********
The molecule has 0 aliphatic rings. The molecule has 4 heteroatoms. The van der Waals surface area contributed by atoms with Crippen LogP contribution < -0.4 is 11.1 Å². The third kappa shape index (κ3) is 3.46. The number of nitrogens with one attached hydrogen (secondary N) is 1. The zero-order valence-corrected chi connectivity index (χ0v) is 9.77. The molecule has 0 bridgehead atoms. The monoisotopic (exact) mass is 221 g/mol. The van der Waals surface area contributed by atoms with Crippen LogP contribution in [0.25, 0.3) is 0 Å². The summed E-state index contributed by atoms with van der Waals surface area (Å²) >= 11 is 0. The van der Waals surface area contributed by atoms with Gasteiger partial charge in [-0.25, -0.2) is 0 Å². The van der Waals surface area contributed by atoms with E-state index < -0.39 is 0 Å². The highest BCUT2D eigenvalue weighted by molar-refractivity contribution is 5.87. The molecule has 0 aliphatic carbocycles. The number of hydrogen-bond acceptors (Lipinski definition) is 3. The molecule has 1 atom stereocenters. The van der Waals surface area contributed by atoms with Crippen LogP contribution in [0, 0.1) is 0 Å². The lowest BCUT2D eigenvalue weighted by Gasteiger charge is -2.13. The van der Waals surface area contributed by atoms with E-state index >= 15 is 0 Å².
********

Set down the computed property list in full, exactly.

The molecule has 0 aliphatic rings. The molecule has 4 heteroatoms. The van der Waals surface area contributed by atoms with Crippen LogP contribution < -0.4 is 11.1 Å². The third kappa shape index (κ3) is 3.46. The number of nitrogens with one attached hydrogen (secondary N) is 1. The zero-order valence-corrected chi connectivity index (χ0v) is 9.77. The molecule has 0 bridgehead atoms. The monoisotopic (exact) mass is 221 g/mol. The van der Waals surface area contributed by atoms with Crippen LogP contribution in [0.25, 0.3) is 0 Å². The summed E-state index contributed by atoms with van der Waals surface area (Å²) >= 11 is 0. The van der Waals surface area contributed by atoms with Gasteiger partial charge in [-0.25, -0.2) is 0 Å². The van der Waals surface area contributed by atoms with E-state index < -0.39 is 0 Å². The highest BCUT2D eigenvalue weighted by molar-refractivity contribution is 5.87. The molecule has 0 aliphatic carbocycles. The number of hydrogen-bond acceptors (Lipinski definition) is 3. The molecule has 1 atom stereocenters. The van der Waals surface area contributed by atoms with Crippen LogP contribution in [0, 0.1) is 0 Å². The lowest BCUT2D eigenvalue weighted by Gasteiger charge is -2.13. The van der Waals surface area contributed by atoms with E-state index >= 15 is 0 Å².